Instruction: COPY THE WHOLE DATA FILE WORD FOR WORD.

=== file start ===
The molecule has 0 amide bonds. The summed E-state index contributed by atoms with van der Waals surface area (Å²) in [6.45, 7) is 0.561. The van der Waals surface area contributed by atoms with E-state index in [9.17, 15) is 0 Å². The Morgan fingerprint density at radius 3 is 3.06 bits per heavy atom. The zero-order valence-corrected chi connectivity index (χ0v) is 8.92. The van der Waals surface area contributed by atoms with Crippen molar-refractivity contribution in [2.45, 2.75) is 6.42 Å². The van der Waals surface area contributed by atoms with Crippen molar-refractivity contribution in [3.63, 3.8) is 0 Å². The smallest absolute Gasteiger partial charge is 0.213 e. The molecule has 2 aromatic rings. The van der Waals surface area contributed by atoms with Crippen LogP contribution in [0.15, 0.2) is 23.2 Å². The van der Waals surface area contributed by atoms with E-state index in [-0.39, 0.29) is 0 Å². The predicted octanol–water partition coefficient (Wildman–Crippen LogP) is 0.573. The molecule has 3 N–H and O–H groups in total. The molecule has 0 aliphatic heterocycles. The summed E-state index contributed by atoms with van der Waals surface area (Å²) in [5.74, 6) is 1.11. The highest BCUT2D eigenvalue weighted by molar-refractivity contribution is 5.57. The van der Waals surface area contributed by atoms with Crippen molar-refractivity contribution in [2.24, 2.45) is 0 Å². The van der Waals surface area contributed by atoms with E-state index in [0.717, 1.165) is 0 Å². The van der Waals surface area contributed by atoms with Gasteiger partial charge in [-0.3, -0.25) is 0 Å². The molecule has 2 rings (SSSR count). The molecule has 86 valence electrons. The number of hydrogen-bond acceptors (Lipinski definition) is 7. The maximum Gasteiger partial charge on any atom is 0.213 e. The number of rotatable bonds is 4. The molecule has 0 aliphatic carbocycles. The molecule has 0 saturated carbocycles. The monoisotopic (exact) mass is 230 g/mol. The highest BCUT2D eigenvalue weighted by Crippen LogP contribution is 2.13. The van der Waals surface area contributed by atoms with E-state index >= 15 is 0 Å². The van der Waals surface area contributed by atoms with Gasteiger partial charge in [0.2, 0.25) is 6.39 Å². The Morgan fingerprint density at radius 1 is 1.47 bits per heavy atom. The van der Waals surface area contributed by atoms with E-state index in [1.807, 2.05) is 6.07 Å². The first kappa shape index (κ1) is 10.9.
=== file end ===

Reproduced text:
The molecule has 0 amide bonds. The summed E-state index contributed by atoms with van der Waals surface area (Å²) in [6.45, 7) is 0.561. The van der Waals surface area contributed by atoms with E-state index in [9.17, 15) is 0 Å². The Morgan fingerprint density at radius 3 is 3.06 bits per heavy atom. The zero-order valence-corrected chi connectivity index (χ0v) is 8.92. The van der Waals surface area contributed by atoms with Crippen molar-refractivity contribution in [2.45, 2.75) is 6.42 Å². The van der Waals surface area contributed by atoms with Crippen molar-refractivity contribution in [3.63, 3.8) is 0 Å². The smallest absolute Gasteiger partial charge is 0.213 e. The molecule has 2 aromatic rings. The van der Waals surface area contributed by atoms with Crippen LogP contribution in [0.15, 0.2) is 23.2 Å². The van der Waals surface area contributed by atoms with E-state index in [-0.39, 0.29) is 0 Å². The predicted octanol–water partition coefficient (Wildman–Crippen LogP) is 0.573. The molecule has 3 N–H and O–H groups in total. The molecule has 0 aliphatic heterocycles. The summed E-state index contributed by atoms with van der Waals surface area (Å²) in [5.74, 6) is 1.11. The highest BCUT2D eigenvalue weighted by molar-refractivity contribution is 5.57. The van der Waals surface area contributed by atoms with Crippen molar-refractivity contribution in [2.24, 2.45) is 0 Å². The van der Waals surface area contributed by atoms with E-state index in [0.717, 1.165) is 0 Å². The van der Waals surface area contributed by atoms with Gasteiger partial charge in [-0.3, -0.25) is 0 Å². The molecule has 2 rings (SSSR count). The molecule has 86 valence electrons. The number of hydrogen-bond acceptors (Lipinski definition) is 7. The maximum Gasteiger partial charge on any atom is 0.213 e. The number of rotatable bonds is 4. The molecule has 0 aliphatic carbocycles. The molecule has 0 saturated carbocycles. The monoisotopic (exact) mass is 230 g/mol. The highest BCUT2D eigenvalue weighted by Crippen LogP contribution is 2.13. The van der Waals surface area contributed by atoms with E-state index >= 15 is 0 Å². The van der Waals surface area contributed by atoms with Gasteiger partial charge in [0.2, 0.25) is 6.39 Å². The Morgan fingerprint density at radius 1 is 1.47 bits per heavy atom. The van der Waals surface area contributed by atoms with E-state index in [1.807, 2.05) is 6.07 Å². The first kappa shape index (κ1) is 10.9.